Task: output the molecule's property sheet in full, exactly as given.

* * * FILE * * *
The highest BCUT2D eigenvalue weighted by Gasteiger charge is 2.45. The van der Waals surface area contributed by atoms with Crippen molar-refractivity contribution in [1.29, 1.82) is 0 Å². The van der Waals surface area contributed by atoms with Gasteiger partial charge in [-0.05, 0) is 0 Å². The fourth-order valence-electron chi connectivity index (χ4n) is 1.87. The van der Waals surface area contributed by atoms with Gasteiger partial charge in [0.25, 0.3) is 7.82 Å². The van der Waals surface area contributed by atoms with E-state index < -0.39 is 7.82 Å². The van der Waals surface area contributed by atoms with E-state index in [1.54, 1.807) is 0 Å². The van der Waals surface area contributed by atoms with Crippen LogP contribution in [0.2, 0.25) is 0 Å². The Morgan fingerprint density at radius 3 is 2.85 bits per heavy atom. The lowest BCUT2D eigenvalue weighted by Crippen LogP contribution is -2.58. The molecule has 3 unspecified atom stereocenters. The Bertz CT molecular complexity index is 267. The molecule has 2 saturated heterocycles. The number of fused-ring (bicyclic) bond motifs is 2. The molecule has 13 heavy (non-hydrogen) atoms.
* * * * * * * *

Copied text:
The highest BCUT2D eigenvalue weighted by Gasteiger charge is 2.45. The van der Waals surface area contributed by atoms with Crippen molar-refractivity contribution in [1.29, 1.82) is 0 Å². The van der Waals surface area contributed by atoms with Gasteiger partial charge in [-0.05, 0) is 0 Å². The fourth-order valence-electron chi connectivity index (χ4n) is 1.87. The van der Waals surface area contributed by atoms with Gasteiger partial charge in [0.25, 0.3) is 7.82 Å². The van der Waals surface area contributed by atoms with E-state index < -0.39 is 7.82 Å². The van der Waals surface area contributed by atoms with E-state index in [1.54, 1.807) is 0 Å². The van der Waals surface area contributed by atoms with Crippen LogP contribution in [0.2, 0.25) is 0 Å². The Morgan fingerprint density at radius 3 is 2.85 bits per heavy atom. The lowest BCUT2D eigenvalue weighted by Crippen LogP contribution is -2.58. The molecule has 3 unspecified atom stereocenters. The Bertz CT molecular complexity index is 267. The molecule has 2 saturated heterocycles. The number of fused-ring (bicyclic) bond motifs is 2. The molecule has 13 heavy (non-hydrogen) atoms.